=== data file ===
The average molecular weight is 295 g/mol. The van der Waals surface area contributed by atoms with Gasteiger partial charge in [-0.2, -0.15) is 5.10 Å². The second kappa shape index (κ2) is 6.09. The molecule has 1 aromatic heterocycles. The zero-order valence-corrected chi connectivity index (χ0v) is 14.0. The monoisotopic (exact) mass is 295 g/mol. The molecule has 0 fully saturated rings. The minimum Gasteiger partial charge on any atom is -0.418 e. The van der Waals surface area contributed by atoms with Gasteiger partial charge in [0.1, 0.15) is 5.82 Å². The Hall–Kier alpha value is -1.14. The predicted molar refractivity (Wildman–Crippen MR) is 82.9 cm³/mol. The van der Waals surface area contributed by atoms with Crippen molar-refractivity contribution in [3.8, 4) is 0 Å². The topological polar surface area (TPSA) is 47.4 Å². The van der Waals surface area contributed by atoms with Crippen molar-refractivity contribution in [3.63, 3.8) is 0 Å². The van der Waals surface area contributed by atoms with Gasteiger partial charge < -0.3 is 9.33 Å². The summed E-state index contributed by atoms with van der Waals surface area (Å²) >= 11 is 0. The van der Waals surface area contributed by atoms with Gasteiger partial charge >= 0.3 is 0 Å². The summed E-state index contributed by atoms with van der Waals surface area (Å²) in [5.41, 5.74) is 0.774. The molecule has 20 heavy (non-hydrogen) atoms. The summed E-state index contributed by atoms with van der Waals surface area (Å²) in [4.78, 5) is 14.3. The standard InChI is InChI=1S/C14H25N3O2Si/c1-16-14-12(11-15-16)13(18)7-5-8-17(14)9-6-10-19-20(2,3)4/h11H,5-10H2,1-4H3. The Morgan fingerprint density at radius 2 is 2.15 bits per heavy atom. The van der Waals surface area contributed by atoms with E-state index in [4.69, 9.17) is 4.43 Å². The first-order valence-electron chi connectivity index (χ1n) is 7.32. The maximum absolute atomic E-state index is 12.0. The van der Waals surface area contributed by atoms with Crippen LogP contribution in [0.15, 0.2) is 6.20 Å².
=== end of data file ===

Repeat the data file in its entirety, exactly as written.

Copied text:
The average molecular weight is 295 g/mol. The van der Waals surface area contributed by atoms with Gasteiger partial charge in [-0.2, -0.15) is 5.10 Å². The second kappa shape index (κ2) is 6.09. The molecule has 1 aromatic heterocycles. The zero-order valence-corrected chi connectivity index (χ0v) is 14.0. The monoisotopic (exact) mass is 295 g/mol. The molecule has 0 fully saturated rings. The minimum Gasteiger partial charge on any atom is -0.418 e. The van der Waals surface area contributed by atoms with Gasteiger partial charge in [0.1, 0.15) is 5.82 Å². The Hall–Kier alpha value is -1.14. The predicted molar refractivity (Wildman–Crippen MR) is 82.9 cm³/mol. The van der Waals surface area contributed by atoms with Crippen molar-refractivity contribution in [3.8, 4) is 0 Å². The topological polar surface area (TPSA) is 47.4 Å². The van der Waals surface area contributed by atoms with Crippen molar-refractivity contribution in [3.63, 3.8) is 0 Å². The van der Waals surface area contributed by atoms with Gasteiger partial charge < -0.3 is 9.33 Å². The summed E-state index contributed by atoms with van der Waals surface area (Å²) >= 11 is 0. The van der Waals surface area contributed by atoms with Gasteiger partial charge >= 0.3 is 0 Å². The summed E-state index contributed by atoms with van der Waals surface area (Å²) in [5.41, 5.74) is 0.774. The molecule has 20 heavy (non-hydrogen) atoms. The summed E-state index contributed by atoms with van der Waals surface area (Å²) in [4.78, 5) is 14.3. The standard InChI is InChI=1S/C14H25N3O2Si/c1-16-14-12(11-15-16)13(18)7-5-8-17(14)9-6-10-19-20(2,3)4/h11H,5-10H2,1-4H3. The Morgan fingerprint density at radius 2 is 2.15 bits per heavy atom. The van der Waals surface area contributed by atoms with E-state index in [4.69, 9.17) is 4.43 Å². The first-order valence-electron chi connectivity index (χ1n) is 7.32. The maximum absolute atomic E-state index is 12.0. The van der Waals surface area contributed by atoms with Crippen LogP contribution in [0.15, 0.2) is 6.20 Å².